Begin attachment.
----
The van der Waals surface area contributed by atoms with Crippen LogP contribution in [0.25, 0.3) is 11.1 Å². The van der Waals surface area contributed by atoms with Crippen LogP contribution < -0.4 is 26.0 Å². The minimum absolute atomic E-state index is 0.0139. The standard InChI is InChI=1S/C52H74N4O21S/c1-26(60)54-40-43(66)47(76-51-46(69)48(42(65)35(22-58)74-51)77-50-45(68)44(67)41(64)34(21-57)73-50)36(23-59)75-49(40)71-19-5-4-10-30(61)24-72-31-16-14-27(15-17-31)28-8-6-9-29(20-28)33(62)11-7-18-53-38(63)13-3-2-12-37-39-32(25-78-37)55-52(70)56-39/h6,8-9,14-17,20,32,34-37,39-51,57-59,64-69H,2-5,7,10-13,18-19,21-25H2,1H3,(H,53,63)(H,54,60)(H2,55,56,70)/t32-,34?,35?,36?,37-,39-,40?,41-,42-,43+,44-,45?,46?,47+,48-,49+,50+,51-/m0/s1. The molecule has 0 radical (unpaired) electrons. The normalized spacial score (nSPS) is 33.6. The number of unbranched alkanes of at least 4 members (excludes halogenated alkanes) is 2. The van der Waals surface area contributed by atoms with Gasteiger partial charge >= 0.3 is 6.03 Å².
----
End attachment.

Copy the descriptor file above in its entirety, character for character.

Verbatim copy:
The van der Waals surface area contributed by atoms with Crippen LogP contribution in [0.25, 0.3) is 11.1 Å². The van der Waals surface area contributed by atoms with Crippen LogP contribution < -0.4 is 26.0 Å². The minimum absolute atomic E-state index is 0.0139. The standard InChI is InChI=1S/C52H74N4O21S/c1-26(60)54-40-43(66)47(76-51-46(69)48(42(65)35(22-58)74-51)77-50-45(68)44(67)41(64)34(21-57)73-50)36(23-59)75-49(40)71-19-5-4-10-30(61)24-72-31-16-14-27(15-17-31)28-8-6-9-29(20-28)33(62)11-7-18-53-38(63)13-3-2-12-37-39-32(25-78-37)55-52(70)56-39/h6,8-9,14-17,20,32,34-37,39-51,57-59,64-69H,2-5,7,10-13,18-19,21-25H2,1H3,(H,53,63)(H,54,60)(H2,55,56,70)/t32-,34?,35?,36?,37-,39-,40?,41-,42-,43+,44-,45?,46?,47+,48-,49+,50+,51-/m0/s1. The molecule has 0 radical (unpaired) electrons. The normalized spacial score (nSPS) is 33.6. The number of unbranched alkanes of at least 4 members (excludes halogenated alkanes) is 2. The van der Waals surface area contributed by atoms with Gasteiger partial charge >= 0.3 is 6.03 Å².